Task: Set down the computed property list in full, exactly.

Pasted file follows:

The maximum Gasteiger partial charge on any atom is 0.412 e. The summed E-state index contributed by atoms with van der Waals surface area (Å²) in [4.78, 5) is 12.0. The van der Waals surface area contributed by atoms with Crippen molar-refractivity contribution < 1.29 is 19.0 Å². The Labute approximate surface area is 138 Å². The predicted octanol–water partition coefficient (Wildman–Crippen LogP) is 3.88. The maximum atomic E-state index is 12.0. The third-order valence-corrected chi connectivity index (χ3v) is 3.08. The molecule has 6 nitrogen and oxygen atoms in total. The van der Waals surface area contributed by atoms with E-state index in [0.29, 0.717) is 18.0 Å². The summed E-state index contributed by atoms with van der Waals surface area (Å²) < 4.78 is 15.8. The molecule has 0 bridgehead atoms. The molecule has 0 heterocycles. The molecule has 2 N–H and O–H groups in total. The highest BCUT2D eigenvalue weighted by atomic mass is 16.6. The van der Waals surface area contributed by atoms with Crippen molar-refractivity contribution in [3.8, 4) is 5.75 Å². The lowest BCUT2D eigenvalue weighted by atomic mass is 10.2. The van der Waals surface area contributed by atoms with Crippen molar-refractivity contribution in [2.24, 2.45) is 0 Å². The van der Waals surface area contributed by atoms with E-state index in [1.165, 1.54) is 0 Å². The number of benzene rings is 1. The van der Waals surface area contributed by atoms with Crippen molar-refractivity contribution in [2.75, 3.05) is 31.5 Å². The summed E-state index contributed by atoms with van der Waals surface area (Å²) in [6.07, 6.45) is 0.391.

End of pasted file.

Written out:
The maximum Gasteiger partial charge on any atom is 0.412 e. The summed E-state index contributed by atoms with van der Waals surface area (Å²) in [4.78, 5) is 12.0. The van der Waals surface area contributed by atoms with Crippen molar-refractivity contribution < 1.29 is 19.0 Å². The Labute approximate surface area is 138 Å². The predicted octanol–water partition coefficient (Wildman–Crippen LogP) is 3.88. The maximum atomic E-state index is 12.0. The third-order valence-corrected chi connectivity index (χ3v) is 3.08. The molecule has 6 nitrogen and oxygen atoms in total. The van der Waals surface area contributed by atoms with E-state index in [0.29, 0.717) is 18.0 Å². The summed E-state index contributed by atoms with van der Waals surface area (Å²) < 4.78 is 15.8. The molecule has 0 bridgehead atoms. The molecule has 0 heterocycles. The molecule has 2 N–H and O–H groups in total. The highest BCUT2D eigenvalue weighted by atomic mass is 16.6. The van der Waals surface area contributed by atoms with Crippen molar-refractivity contribution in [3.8, 4) is 5.75 Å². The lowest BCUT2D eigenvalue weighted by atomic mass is 10.2. The van der Waals surface area contributed by atoms with Crippen molar-refractivity contribution in [2.24, 2.45) is 0 Å². The van der Waals surface area contributed by atoms with E-state index in [1.165, 1.54) is 0 Å². The number of benzene rings is 1. The van der Waals surface area contributed by atoms with Crippen molar-refractivity contribution in [2.75, 3.05) is 31.5 Å². The summed E-state index contributed by atoms with van der Waals surface area (Å²) in [6.07, 6.45) is 0.391.